But surely I wasn't so upset as all that?" said George, finding in Marguerite's statement a reflection upon his ability to play the part of an imperturbable man of the world. "Agg didn't seem to see anything." "Agg doesn't know you like I do." She insinuated her arm into his. He raised his hand and took hold of hers.

And Marguerite's a free agent too, I hope. Of course he's thunder-struck to discover that Marguerite is a free agent. He would be!" "He certainly is in a state," said George, with an uneasy short laugh. Agg continued: "And why is he in a state? Because Marguerite says she shall leave the house? Not a bit. Only because of what he thinks is the scandal of her leaving. Mr. Haim is a respectable man.

Despite his sharp walk, he was still terribly agitated and preoccupied, and the phenomena of the lamplit studio had not yet fully impressed his mind. He saw them, including Agg, as hallucinations gradually turning to realities. He could not be worried with Agg.

And then all of a sudden she comes dressed up for tea, and sits down, and Mr. Haim says she's his future wife. What does he expect? Does he expect Marguerite to kiss her and call her mamma? The situation's impossible." "But you can't stop people from falling in love, Agg, you know. It's not a crime," said Mr. Prince in his weak voice surprisingly from the press.

He went on confidently: "Of course you never know your luck, you know. There's the viva to-morrow.... Where's old Agg?" "She's gone home." "Thoughtful child! How soon will she be back?" "About nine," said Marguerite, apparently unaware that George was being funny. "Nine!" "Oh, George!" Marguerite exclaimed, breaking away from him. "I'm awfully sorry, but I must get on with my packing."

"I think I shall leave to-morrow," Marguerite announced. "Morning. It will be much better. She can look after him. I don't see that I owe any duty ..." "Yes, you do, dear," Agg corrected her impressively. "You owe a duty to your mother to her memory. That's the duty you owe. I'll come round for you to-morrow myself in a four-wheeler let me see, about eleven."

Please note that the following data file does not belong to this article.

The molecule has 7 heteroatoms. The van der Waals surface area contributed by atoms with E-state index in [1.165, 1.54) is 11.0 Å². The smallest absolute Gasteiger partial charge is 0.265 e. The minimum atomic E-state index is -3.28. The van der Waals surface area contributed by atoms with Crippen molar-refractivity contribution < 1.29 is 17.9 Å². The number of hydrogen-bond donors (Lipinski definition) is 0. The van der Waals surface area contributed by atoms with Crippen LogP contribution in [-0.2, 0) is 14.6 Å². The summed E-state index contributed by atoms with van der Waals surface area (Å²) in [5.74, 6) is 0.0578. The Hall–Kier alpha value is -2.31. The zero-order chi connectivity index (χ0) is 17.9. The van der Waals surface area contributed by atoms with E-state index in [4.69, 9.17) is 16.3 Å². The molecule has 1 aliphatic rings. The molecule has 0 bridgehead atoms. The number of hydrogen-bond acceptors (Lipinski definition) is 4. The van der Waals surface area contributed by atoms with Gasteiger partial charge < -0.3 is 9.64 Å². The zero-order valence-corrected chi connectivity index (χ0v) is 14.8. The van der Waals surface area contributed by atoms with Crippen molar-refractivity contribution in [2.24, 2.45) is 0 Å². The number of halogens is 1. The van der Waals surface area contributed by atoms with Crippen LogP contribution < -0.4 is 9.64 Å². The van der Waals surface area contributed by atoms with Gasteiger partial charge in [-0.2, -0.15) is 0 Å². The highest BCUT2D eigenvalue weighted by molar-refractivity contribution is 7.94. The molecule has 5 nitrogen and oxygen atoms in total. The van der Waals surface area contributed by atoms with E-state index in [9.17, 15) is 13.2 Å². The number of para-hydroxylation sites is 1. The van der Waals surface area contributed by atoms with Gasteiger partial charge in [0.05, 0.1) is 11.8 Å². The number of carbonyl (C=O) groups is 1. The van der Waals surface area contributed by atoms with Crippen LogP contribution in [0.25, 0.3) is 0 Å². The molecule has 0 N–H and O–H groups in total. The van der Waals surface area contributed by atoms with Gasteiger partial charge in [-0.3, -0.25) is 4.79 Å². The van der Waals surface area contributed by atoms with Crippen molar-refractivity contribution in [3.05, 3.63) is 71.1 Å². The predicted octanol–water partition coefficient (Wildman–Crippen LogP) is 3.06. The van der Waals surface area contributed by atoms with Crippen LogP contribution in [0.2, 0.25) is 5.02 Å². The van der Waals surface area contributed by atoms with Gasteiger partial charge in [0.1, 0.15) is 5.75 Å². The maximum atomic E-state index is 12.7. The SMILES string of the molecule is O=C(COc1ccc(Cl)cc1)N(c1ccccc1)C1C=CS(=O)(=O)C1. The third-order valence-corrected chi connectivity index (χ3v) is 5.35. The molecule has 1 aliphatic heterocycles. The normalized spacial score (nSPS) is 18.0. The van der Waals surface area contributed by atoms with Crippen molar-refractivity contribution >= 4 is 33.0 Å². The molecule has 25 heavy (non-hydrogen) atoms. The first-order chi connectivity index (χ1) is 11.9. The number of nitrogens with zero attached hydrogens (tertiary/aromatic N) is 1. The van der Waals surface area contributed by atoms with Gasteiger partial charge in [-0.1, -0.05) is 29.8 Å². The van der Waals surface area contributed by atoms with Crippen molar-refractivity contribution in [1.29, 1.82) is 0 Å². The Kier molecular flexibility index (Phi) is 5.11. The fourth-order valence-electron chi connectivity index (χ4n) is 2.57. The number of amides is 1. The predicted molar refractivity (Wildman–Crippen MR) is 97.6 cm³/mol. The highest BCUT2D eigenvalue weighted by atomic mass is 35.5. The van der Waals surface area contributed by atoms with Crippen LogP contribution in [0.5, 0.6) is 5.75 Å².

"Good night, Flora Macdonald," she murmured in her deep voice in Marguerite's ear, put masculine arms round her, and kissed her. It was a truly remarkable bit of male impersonating, as George had to admit, though he resented it. Then she gave a short, harsh laugh. "Good night, old Agg," said Marguerite, with sweet responsiveness, and smiled ingenuously at George.

She spoke lightly and surely, with a faint confident smile. "I was thinking as they'd cut down your prices " "I shall have heaps. Agg and I why, we can live splendidly for next to nothing. You'll see." He was rebuffed. He felt jealous of both Agg and Prince, but especially of Prince. It still seemed outrageous to him that Prince should have been taken into her confidence.

We're visiting friends among these kopjes." A monotonous bellowing up the road persisted, where the carrier was still calling for corpses. "That's Agg. He's Hinch's cousin. You aren't fortunit in your family connections, Hinch. 'E's usin' language in derogation of good manners. Go and abolish 'im." Henry Salt Hinchcliffe stalked back to the cart and spoke to his cousin.

"Well, Marguerite." Both spoke casually. Celia Agg was the only person in the world privy to their engagement; but they permitted themselves no freedoms in front of her. As Marguerite came near to George, she delicately touched his arm nothing more. She was smiling happily, but as soon as she looked close at his face under the lamp, her face changed completely.